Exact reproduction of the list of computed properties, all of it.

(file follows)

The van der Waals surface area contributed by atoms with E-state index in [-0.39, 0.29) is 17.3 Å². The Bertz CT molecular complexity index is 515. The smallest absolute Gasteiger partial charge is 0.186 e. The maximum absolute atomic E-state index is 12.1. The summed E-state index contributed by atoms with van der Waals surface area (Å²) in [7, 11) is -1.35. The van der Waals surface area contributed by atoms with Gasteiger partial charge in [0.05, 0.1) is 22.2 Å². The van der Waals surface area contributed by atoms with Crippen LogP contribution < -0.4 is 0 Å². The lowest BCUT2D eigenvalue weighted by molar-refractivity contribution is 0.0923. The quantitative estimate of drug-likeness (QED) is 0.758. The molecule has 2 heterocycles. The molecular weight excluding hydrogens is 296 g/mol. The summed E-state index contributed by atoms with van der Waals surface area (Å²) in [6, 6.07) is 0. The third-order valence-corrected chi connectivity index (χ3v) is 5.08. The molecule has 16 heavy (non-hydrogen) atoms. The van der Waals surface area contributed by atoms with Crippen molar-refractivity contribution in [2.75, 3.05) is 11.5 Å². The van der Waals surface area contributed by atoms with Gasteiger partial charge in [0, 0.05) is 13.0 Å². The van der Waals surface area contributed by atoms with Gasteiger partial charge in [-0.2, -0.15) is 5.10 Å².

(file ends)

The van der Waals surface area contributed by atoms with E-state index in [-0.39, 0.29) is 17.3 Å². The Bertz CT molecular complexity index is 515. The smallest absolute Gasteiger partial charge is 0.186 e. The maximum absolute atomic E-state index is 12.1. The summed E-state index contributed by atoms with van der Waals surface area (Å²) in [7, 11) is -1.35. The van der Waals surface area contributed by atoms with Gasteiger partial charge in [0.05, 0.1) is 22.2 Å². The van der Waals surface area contributed by atoms with Crippen LogP contribution < -0.4 is 0 Å². The lowest BCUT2D eigenvalue weighted by molar-refractivity contribution is 0.0923. The quantitative estimate of drug-likeness (QED) is 0.758. The molecule has 2 heterocycles. The molecular weight excluding hydrogens is 296 g/mol. The summed E-state index contributed by atoms with van der Waals surface area (Å²) in [6, 6.07) is 0. The third-order valence-corrected chi connectivity index (χ3v) is 5.08. The molecule has 16 heavy (non-hydrogen) atoms. The van der Waals surface area contributed by atoms with Crippen molar-refractivity contribution in [2.75, 3.05) is 11.5 Å². The van der Waals surface area contributed by atoms with Gasteiger partial charge in [0, 0.05) is 13.0 Å². The van der Waals surface area contributed by atoms with Gasteiger partial charge in [-0.2, -0.15) is 5.10 Å².